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Expedia glitch proves that the Web is one powerful grapevine

November 27, 2005|James Gilden | Special to The Times

EARLY this month, some astute travelers noticed that Expedia was selling hotel rooms at two Hiltons in Japan for the fire-sale price of less than $4 per night.

What began as a simple error in the conversion of yen into U.S. dollars quickly snowballed into a public relations nightmare for Expedia.

"There was a technical problem," said Linda Bain, vice president of communication for Hilton International. "We just started a new agreement [with Expedia to sell these properties] and these hotels had just gone live."

Word of the error on the rooms in Tokyo and Osaka spread like wildfire through Internet travel boards such as Its first post about the deal came at 6 a.m. Nov. 5 and travelers promptly began reserving rooms at the hotels (rooms that I found selling online at for about $160 a night last week).

By the time Expedia corrected the error 24 hours later, the damage was done. Neither Expedia nor Hilton would comment on the number of rooms that were booked at the low prices.

In fact, Expedia isn't saying much beyond a public statement acknowledging the error. Requests for interviews with Expedia executives were declined.

The fact that an error can be publicized and acted upon so quickly is very telling.

"It's really not about FlyerTalk per se," said Randy Petersen, founder and president of FlyerTalk. "It is about the impact of the Internet as a communication tool.

"Many industries, including travel, have been pummeled by this social media in terms of the extent that information about a value offer and even mistakes can spread," he said.

Once the full extent of its recent error was understood, Expedia chose to honor only some of the reservations: those made for November and those made when booked as part of a package purchased on Expedia.

This decision did not please members of FlyerTalk who had made a reservation that did not fit Expedia's criteria. Talk of legal action and lost customer loyalty has burned up the board ever since. In the 10 days after the first post, posts on the topic had more than 175,000 page views, Petersen reports.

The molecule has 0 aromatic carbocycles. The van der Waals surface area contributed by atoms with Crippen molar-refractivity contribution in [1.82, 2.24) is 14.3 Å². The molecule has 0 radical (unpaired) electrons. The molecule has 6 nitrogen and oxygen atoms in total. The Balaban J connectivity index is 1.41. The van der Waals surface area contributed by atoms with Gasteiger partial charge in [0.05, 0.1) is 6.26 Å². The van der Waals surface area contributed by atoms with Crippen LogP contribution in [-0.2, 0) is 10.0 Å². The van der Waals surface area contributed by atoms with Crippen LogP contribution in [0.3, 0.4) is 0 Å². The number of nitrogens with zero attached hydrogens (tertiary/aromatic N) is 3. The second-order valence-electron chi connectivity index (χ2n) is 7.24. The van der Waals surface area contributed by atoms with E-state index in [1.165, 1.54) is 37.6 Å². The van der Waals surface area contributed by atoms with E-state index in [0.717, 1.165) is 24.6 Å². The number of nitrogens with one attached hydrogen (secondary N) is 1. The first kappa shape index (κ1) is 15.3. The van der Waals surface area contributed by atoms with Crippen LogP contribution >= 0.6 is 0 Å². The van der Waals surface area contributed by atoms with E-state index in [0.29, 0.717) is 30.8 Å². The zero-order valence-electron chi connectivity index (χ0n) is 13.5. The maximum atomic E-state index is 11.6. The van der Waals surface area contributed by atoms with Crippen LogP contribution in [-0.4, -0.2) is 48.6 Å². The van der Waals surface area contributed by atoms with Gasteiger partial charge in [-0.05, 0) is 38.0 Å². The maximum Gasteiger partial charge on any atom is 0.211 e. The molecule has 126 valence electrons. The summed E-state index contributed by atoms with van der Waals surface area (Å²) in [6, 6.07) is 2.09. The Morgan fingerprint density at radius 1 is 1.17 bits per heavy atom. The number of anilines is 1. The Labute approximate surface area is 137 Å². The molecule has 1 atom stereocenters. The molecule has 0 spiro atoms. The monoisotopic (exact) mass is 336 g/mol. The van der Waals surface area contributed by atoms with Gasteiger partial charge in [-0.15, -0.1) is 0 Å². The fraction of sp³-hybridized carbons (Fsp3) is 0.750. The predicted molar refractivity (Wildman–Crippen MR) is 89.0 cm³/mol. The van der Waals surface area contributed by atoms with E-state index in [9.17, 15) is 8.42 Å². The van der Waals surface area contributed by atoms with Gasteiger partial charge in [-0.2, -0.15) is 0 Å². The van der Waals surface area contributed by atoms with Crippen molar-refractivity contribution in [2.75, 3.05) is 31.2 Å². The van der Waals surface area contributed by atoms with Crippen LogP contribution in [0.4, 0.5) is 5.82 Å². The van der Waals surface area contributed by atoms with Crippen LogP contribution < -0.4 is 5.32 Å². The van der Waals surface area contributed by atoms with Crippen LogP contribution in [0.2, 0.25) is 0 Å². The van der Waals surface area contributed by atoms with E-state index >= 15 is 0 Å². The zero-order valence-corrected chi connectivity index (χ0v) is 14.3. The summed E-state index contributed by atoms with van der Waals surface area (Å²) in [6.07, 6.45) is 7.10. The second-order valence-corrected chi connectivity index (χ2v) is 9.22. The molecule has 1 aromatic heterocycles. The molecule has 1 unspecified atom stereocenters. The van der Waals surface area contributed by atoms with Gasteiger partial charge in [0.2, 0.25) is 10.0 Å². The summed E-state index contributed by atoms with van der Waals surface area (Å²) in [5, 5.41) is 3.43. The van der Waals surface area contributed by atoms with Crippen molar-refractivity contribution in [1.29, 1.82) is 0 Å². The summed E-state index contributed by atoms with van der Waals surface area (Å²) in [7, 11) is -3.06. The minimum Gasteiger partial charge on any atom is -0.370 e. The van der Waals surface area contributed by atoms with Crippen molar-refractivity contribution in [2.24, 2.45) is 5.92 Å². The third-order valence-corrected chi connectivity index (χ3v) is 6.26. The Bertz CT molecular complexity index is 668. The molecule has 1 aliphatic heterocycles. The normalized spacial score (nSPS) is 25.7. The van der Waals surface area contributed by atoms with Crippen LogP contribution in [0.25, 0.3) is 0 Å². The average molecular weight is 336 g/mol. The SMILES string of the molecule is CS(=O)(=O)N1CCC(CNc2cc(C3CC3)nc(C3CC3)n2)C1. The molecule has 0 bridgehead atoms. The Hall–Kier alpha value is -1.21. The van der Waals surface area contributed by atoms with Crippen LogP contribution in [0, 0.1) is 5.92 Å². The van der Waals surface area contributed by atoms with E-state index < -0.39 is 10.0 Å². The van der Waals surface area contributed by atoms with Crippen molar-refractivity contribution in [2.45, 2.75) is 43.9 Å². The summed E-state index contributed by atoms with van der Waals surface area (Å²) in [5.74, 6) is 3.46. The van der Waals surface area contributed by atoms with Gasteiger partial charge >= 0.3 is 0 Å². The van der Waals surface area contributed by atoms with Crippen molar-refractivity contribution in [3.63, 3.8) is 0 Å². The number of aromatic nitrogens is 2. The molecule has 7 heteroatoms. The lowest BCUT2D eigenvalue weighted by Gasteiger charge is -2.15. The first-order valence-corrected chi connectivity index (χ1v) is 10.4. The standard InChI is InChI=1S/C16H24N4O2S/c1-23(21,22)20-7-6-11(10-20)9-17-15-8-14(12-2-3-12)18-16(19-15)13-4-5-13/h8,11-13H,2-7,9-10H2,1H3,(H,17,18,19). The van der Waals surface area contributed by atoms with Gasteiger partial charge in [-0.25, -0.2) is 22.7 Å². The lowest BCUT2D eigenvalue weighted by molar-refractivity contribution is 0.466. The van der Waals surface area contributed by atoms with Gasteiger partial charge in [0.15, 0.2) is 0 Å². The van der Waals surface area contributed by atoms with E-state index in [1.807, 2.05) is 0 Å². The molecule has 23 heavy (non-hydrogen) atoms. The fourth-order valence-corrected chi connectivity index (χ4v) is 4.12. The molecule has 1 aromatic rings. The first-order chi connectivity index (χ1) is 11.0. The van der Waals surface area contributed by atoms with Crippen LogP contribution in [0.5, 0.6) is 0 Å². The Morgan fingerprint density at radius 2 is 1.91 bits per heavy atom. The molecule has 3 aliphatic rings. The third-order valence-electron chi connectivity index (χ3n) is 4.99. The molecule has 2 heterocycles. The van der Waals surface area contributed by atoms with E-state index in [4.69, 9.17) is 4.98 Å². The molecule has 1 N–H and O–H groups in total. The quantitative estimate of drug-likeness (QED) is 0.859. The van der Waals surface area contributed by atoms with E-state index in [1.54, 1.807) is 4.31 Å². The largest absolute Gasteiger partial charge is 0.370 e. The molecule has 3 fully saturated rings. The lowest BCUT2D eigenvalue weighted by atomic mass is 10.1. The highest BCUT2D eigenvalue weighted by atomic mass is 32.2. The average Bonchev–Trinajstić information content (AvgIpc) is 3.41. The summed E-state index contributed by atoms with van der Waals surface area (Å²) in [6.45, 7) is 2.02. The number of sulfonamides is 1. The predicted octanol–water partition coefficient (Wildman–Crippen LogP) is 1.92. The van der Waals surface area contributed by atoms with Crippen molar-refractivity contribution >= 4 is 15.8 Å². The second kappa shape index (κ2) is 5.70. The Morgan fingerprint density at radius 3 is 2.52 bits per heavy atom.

Travelers say much of their frustration stems from what they called Expedia's inconsistent responses by customer service representatives. Some travelers on FlyerTalk report that they have had their reservations confirmed and reconfirmed, even though they fell outside of the parameters spelled out publicly by Expedia. A $250 voucher for future travel packages to Japan that Expedia used as a peace offering was difficult for customers actually to use, according to some on FlyerTalk.

"The real problem was the lack of communication internally at Expedia," said Jared Blank, of Online Travel Review ( "They are well within their right to choose not to honor the reservations, and if they had done that, it would be the end of it."

Maybe. For its part, Expedia said in its public statement that it was trying to "resolve this episode in a fair and equitable way" and deal with an error that "was obvious to consumers."

It's unclear why Expedia didn't simply take the hit, acknowledge its error and move on. One expert thinks Expedia will regret its approach.

"Most people don't know where the point of differentiation is between Expedia, Travelocity and Orbitz," said Robbie Vorhaus, a brand and communications strategist and contributor to CNN. "You have to be able to show people over time what you're about."


James Gilden writes the Daily Traveler blog at

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